In the 20th century, the emphasis of port policy was put strongly on economic development. The basic approach was to organise the diversified, constantly expanding flow of goods as efficiently as possible, and to ensure stable, extensive high-quality employment. These will remain the core tasks of the port community in future. In addition, however, the port activities are undoubtedly linked with a number of social concerns, among which management of the environment is playing a more prominent part. In order to secure the necessary continued basis of support for this, stakeholder management is being further developed. In the coming decades, the port will in addition strive for economic diversification, expanding the synergy between maritime trade, logistics and industry to include new, port-related services. And last but not least, efforts will continue towards reducing the environmental impact of hinterland transport.
The port of Antwerp sees itself as a port of and for people. This demands constant efforts to involve the city and the region, and to further develop local support. The high productivity for which our port is famous can only be secured by recruiting the right people in the right places. Matching supply to demand remains a challenge. A sustainable relationship with employees and determined promotion of port jobs will help to assure continuity of employment. All of this must be accomplished within a safe work environment.
Finally, it must not be forgotten that Antwerp's geographical location plays a unique role in any future-oriented transport policy. Where else in the world can the giant container carriers travel 80 km inland, right into the heart of the most urbanised and industrialised region of the globe? Sea transport has always been significantly cheaper than land transport, a situation that will become even more pronounced as a result of land transport becoming even more expensive under the influence of European and national regulations aimed at internalisation of external costs. Against such a background, the inland location of the port of Antwerp, with its trimodal facilities for hinterland transport, will offer an even greater advantage for limiting transport costs and minimising the transport-related environmental effects.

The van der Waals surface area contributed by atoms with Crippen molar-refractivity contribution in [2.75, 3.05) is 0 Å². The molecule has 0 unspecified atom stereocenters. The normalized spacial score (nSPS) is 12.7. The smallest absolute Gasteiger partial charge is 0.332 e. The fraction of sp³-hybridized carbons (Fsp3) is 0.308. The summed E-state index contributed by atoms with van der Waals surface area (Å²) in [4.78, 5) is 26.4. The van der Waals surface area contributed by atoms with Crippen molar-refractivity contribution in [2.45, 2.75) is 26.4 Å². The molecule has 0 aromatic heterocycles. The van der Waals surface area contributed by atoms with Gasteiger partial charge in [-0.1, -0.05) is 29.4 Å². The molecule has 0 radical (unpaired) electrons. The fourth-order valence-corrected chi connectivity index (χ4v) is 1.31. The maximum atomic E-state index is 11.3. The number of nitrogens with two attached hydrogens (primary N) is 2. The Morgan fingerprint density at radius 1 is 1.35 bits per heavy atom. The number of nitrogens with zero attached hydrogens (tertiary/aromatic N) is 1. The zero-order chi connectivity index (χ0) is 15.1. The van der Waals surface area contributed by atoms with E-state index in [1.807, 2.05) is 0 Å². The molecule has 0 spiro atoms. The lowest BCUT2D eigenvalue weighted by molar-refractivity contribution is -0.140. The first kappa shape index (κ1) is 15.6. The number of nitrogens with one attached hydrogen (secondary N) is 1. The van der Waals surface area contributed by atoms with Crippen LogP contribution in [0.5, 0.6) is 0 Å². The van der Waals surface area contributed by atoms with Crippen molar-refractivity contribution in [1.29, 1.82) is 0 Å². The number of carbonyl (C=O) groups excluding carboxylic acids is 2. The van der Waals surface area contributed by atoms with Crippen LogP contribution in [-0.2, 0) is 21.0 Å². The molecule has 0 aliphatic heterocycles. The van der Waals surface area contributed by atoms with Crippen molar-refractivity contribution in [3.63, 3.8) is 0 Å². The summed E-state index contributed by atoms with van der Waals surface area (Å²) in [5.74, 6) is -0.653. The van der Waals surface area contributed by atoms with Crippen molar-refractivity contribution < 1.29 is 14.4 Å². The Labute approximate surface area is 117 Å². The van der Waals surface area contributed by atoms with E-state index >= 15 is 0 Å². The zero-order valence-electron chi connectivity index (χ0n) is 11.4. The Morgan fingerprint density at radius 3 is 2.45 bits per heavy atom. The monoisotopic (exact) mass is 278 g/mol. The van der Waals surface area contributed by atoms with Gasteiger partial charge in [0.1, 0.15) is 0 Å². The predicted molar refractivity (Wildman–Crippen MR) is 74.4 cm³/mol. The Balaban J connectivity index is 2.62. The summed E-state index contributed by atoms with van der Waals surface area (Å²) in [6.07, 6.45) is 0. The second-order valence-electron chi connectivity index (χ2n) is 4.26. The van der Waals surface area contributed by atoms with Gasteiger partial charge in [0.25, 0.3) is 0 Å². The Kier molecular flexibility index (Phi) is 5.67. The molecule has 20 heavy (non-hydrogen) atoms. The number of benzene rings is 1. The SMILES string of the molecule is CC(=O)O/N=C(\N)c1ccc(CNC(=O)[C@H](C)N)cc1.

Concentrating the freight flows through a major international port also offers lots of new opportunities for an innovative mobility policy. The ultimate condition is of course that the transport of goods between maritime foreland and continental hinterland must flow smoothly and efficiently without any problems. But on the landward side too, the mainport model offers important benefits in terms of mobility management. Since Antwerp already has the necessary critical mass of freight volume – much more, in fact – large freight flows can be concentrated here. By consolidating this freight volume, it is possible to make better use of barge and rail transport, thus permitting a highly environment-friendly transport. This in turn results in a favourable modal split, which must further develop towards modes with lower environmental impact. But we have to stay realistic: road transport will inevitably continue to play an important role in hinterland transport, and so we are still faced with the challenge of making this mode as environment-friendly as possible by among other things further improving the technology of the vehicle fleet and raising the load factor.
Sustainability means not only maintaining and indeed reinforcing the competitive position of the port but also building upon a vital, crisis-resistant economic sector. Specifically for Antwerp this means developing a port economy that is as diversified as possible. Such diversification promotes stability and creates numerous synergies that reinforce the economic structure of the port, thus making it even more attractive.
Good management demands a stable strategic policy that does not change tack at every whim of the economic wind. With this Sustainability Report the port community seeks to:
The Sustainability Report offers a clear summary of a very large number of sustainability aspects. The first report was an exercise in benchmarking these aspects, while the second report looked at the progress after two years. This third report builds further on the work already done, but with more emphasis on examining developments and including a larger number of indicators to assess the position of Antwerp in terms of Planet, People and Prosperity. It is also a step towards framing the port-related activities within the post-2015 Sustainable Development Goals (SDGs) laid down by the United Nations. Sustainable economic and industrial development with attention to people and the environment forms an integral part of these goals, and in its further sustainability path the port will actively bring its activities in line with the SDGs.
In the past few years the port of Antwerp has held regular consultations with all port-related partners, thus creating a greater feeling of community. This was the case with the Total Plan for a Competitive Port, the Business Plan for the port and the 2030-2050 Long-Term Vision for the port of Antwerp, which is currently being finalised. All these plans no longer focus exclusively on generating additional tonnage; instead, the central role is played by sustainable creation of added value for the region.